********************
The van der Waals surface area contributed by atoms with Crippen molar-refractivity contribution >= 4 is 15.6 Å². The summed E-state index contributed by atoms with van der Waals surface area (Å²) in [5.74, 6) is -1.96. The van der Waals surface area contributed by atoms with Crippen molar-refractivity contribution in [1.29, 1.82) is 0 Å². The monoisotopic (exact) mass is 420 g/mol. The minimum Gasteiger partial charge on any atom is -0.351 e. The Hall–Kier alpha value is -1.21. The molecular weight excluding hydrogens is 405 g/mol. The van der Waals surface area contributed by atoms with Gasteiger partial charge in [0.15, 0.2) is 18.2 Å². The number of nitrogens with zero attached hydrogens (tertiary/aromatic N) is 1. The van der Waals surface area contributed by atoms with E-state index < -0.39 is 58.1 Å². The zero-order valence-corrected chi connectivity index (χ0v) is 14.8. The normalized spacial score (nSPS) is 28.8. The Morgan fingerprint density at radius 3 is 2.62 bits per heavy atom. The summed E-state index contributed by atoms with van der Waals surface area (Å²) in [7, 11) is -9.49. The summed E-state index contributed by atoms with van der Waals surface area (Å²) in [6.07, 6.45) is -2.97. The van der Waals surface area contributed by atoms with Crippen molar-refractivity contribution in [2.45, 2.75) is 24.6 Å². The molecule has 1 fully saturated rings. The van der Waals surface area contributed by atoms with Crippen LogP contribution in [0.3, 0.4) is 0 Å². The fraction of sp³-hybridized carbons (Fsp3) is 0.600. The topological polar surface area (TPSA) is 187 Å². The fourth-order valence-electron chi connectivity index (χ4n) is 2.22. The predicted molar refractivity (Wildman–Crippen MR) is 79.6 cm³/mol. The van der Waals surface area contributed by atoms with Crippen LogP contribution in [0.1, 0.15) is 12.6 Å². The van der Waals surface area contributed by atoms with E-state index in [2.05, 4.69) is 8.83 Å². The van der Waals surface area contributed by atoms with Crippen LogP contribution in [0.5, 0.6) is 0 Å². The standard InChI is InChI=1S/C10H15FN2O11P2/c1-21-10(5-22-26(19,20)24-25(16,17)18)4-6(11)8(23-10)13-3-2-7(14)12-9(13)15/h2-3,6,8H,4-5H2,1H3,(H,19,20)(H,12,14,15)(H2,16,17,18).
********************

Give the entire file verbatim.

The van der Waals surface area contributed by atoms with Crippen molar-refractivity contribution >= 4 is 15.6 Å². The summed E-state index contributed by atoms with van der Waals surface area (Å²) in [5.74, 6) is -1.96. The van der Waals surface area contributed by atoms with Crippen molar-refractivity contribution in [1.29, 1.82) is 0 Å². The monoisotopic (exact) mass is 420 g/mol. The minimum Gasteiger partial charge on any atom is -0.351 e. The Hall–Kier alpha value is -1.21. The molecular weight excluding hydrogens is 405 g/mol. The van der Waals surface area contributed by atoms with Gasteiger partial charge in [0.15, 0.2) is 18.2 Å². The number of nitrogens with zero attached hydrogens (tertiary/aromatic N) is 1. The van der Waals surface area contributed by atoms with E-state index < -0.39 is 58.1 Å². The zero-order valence-corrected chi connectivity index (χ0v) is 14.8. The normalized spacial score (nSPS) is 28.8. The Morgan fingerprint density at radius 3 is 2.62 bits per heavy atom. The summed E-state index contributed by atoms with van der Waals surface area (Å²) in [7, 11) is -9.49. The summed E-state index contributed by atoms with van der Waals surface area (Å²) in [6.07, 6.45) is -2.97. The van der Waals surface area contributed by atoms with Crippen molar-refractivity contribution in [2.45, 2.75) is 24.6 Å². The molecule has 1 fully saturated rings. The van der Waals surface area contributed by atoms with Crippen LogP contribution in [0.3, 0.4) is 0 Å². The fraction of sp³-hybridized carbons (Fsp3) is 0.600. The topological polar surface area (TPSA) is 187 Å². The fourth-order valence-electron chi connectivity index (χ4n) is 2.22. The predicted molar refractivity (Wildman–Crippen MR) is 79.6 cm³/mol. The van der Waals surface area contributed by atoms with Crippen LogP contribution in [0.1, 0.15) is 12.6 Å². The van der Waals surface area contributed by atoms with E-state index in [2.05, 4.69) is 8.83 Å². The van der Waals surface area contributed by atoms with Crippen LogP contribution in [0.5, 0.6) is 0 Å². The standard InChI is InChI=1S/C10H15FN2O11P2/c1-21-10(5-22-26(19,20)24-25(16,17)18)4-6(11)8(23-10)13-3-2-7(14)12-9(13)15/h2-3,6,8H,4-5H2,1H3,(H,19,20)(H,12,14,15)(H2,16,17,18).